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sell at the point of production, while precluding other breweries from doing the same, and allowing other breweries to sell into the distribution system while precluding breweries operating under a brewpub permit from doing the same. The discriminatory treatment of craft brewers is a violation of the Equal Protection Clause of the Fourteenth Amendment of the United States Constitution. No legitimate governmental interest and no rational basis exists for discriminating against foreign breweries, treating foreign breweries, unlike foreign wineries and distilleries, as the primary American source of supply and, thereby, requiring them to obtain expensive TABC issued permits in order for their beers to be sold in Texas, rather than treating their U.S. importer as the first American point of supply, consistent with federal law. The TABC treatment of foreign breweries is a violation of the Supremacy Clause, Article VI, Section 2 of the United States Constitution, and an infringement or the federal governments exclusive right to regulate foreign commerce in violation of the Commerce Clause Article 1, Section 8, of the United States Constitution. IV. CONCLUSION AND PRAYER. For the foregoing reasons, Plaintiffs respectfully request that this Court enter judgment in favor of the Plaintiffs and against the Defendants declaring the challenged provisions of the Texas Alcoholic Beverage Code and TABC regulations unconstitutional, enjoin the Defendants enforcement of such provisions, award the Plaintiffs their reasonable attorneys fees and costs, and grant such other and further relief to which the Plaintiffs may be justly entitled.


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Respectfully submitted, Graves, Dougherty, Hearon & Moody, P.C. 401 Congress Avenue, Suite 2200 Austin, Texas 78701 (512) 480-5764 (Phone) (512) 536-9908 (Fax) By: /s/ Peter D. Kennedy Peter D. Kennedy State Bar No. 11296650 Law Office of James O. Houchins P.O. Box 40028 Austin, Texas 78704 512.479.0777 - Phone 512.479.0882 Facsimile By: /s/ James O. Houchins James O. Houchins State Bar No. 10032300 ATTORNEYS FOR PLAINTIFFS CERTIFICATE OF SERVICE I hereby certify that on October 19, 2011, I electronically filed the foregoing Plaintiffs Motion for Summary Judgment with the Clerk of Court using the CM/ECF system which will send notification of such filing to the following: Beau Eccles Office of the Attorney General State of Texas General Litigation Division P.O. Box 12548, Capitol Station Austin, Texas 78711-2548 /s/ Peter D. Kennedy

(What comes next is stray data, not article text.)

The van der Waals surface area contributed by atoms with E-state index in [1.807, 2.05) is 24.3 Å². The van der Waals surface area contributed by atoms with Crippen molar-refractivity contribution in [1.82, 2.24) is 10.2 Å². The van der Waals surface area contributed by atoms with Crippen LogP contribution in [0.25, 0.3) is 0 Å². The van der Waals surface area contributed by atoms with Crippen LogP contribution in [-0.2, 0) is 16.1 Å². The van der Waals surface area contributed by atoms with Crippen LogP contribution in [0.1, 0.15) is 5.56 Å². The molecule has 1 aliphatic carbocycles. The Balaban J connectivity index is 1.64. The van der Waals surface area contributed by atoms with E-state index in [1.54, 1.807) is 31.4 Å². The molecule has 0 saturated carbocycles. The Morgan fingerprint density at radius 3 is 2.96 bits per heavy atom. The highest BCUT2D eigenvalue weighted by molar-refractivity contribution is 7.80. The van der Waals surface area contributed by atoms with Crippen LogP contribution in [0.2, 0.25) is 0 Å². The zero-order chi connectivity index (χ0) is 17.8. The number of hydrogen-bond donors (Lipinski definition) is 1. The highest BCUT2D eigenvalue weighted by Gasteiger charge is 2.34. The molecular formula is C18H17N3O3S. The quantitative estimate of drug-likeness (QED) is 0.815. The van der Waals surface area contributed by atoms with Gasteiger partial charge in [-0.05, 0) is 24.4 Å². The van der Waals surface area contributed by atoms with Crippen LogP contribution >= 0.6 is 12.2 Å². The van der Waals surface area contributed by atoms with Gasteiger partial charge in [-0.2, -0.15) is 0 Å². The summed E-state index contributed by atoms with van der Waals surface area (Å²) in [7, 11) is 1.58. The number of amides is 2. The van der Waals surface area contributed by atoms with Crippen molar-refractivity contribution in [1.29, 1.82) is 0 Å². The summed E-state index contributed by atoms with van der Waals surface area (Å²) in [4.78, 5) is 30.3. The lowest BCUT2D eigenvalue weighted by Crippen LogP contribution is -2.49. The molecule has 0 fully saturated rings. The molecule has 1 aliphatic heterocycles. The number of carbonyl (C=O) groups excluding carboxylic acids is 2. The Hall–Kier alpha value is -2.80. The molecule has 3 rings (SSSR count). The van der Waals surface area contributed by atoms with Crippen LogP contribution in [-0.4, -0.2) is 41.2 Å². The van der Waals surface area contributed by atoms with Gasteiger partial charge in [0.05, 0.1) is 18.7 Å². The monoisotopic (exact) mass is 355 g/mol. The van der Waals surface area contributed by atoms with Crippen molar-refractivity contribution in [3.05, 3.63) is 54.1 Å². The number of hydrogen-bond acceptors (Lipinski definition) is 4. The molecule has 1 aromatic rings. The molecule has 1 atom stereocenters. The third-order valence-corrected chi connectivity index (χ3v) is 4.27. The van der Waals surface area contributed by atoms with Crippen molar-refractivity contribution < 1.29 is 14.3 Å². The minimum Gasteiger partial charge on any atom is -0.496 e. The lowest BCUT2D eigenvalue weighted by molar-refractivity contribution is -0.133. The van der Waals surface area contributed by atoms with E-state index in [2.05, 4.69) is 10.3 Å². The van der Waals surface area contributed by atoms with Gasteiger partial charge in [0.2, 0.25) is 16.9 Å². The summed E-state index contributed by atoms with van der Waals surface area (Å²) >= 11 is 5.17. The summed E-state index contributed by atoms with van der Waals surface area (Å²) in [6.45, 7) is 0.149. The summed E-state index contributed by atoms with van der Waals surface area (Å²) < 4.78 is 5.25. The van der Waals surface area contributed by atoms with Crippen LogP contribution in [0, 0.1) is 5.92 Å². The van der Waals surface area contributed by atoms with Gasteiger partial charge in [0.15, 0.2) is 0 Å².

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APPENDIX OF EXHIBITS IN SUPPORT OF PLAINTIFFS MOTION FOR SUMMARY JUDGMENT 1. 2. 3. 4. 5. 6. 7. 8. 9. 10. 11. 12. 13. 14. 15. 16. 17. 18. 19. 20. 21. Ron Extract (Jester King) declaration. Rachel Fisher (Authentic Beverage Company) declaration. Mike Baldwin (Zax) declaration. TABC FAQ. Notice of Rule 30(b)(6) depositions of TABC. Rule 30(b)(6) deposition of TABC (Dexter Jones). Specs beer advertisement. Rule 30(b)(6) deposition of TABC (Alan Steen). Dexter Jones survey of state labeling laws. Excerpts from Tasting Beer. Excerpts from Michael Jacksons Beer Companion. Excerpts from Cooking and Eating with Beer and Premium Beer Drinkers Guide. Association of Brewers 2003 Beer Style Guidelines. Excerpts from Encyclopedia of Beer. Urban Dictionary definitions of malt liquor. Kihm Winship, A Story without Heroes: The Cautionary Tale of Malt Liquor. Letters to TABC from brewers and brewers associations. Lou Bright email. Oktoberfest Lager label. Letter from MillerCoors to Lou Bright, TABC General Counsel. Chip McElroy (Live Oak Brewing) declaration.